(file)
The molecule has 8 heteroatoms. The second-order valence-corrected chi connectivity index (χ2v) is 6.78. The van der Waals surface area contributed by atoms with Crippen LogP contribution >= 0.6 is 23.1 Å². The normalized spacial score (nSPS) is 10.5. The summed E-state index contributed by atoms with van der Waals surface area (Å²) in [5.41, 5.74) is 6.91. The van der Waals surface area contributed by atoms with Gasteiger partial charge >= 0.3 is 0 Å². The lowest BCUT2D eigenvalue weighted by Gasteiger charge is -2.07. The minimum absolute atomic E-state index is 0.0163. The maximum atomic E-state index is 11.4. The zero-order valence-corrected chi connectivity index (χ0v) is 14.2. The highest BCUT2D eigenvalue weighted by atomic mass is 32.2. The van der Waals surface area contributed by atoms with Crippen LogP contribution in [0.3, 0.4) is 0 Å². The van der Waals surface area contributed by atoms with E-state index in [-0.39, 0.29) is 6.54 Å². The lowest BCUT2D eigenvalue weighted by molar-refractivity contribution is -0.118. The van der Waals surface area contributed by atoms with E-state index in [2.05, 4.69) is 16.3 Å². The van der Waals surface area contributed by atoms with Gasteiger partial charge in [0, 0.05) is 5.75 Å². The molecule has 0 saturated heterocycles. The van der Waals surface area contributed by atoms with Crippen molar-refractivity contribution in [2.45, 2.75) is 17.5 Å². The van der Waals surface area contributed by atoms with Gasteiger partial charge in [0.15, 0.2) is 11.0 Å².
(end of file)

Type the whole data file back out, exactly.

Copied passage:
The molecule has 8 heteroatoms. The second-order valence-corrected chi connectivity index (χ2v) is 6.78. The van der Waals surface area contributed by atoms with Crippen LogP contribution >= 0.6 is 23.1 Å². The normalized spacial score (nSPS) is 10.5. The summed E-state index contributed by atoms with van der Waals surface area (Å²) in [5.41, 5.74) is 6.91. The van der Waals surface area contributed by atoms with Gasteiger partial charge >= 0.3 is 0 Å². The lowest BCUT2D eigenvalue weighted by Gasteiger charge is -2.07. The minimum absolute atomic E-state index is 0.0163. The maximum atomic E-state index is 11.4. The zero-order valence-corrected chi connectivity index (χ0v) is 14.2. The highest BCUT2D eigenvalue weighted by atomic mass is 32.2. The van der Waals surface area contributed by atoms with Crippen LogP contribution in [0.3, 0.4) is 0 Å². The van der Waals surface area contributed by atoms with E-state index in [-0.39, 0.29) is 6.54 Å². The lowest BCUT2D eigenvalue weighted by molar-refractivity contribution is -0.118. The van der Waals surface area contributed by atoms with E-state index in [2.05, 4.69) is 16.3 Å². The van der Waals surface area contributed by atoms with Gasteiger partial charge in [0, 0.05) is 5.75 Å². The molecule has 0 saturated heterocycles. The van der Waals surface area contributed by atoms with Crippen molar-refractivity contribution in [2.45, 2.75) is 17.5 Å². The van der Waals surface area contributed by atoms with Gasteiger partial charge in [0.15, 0.2) is 11.0 Å².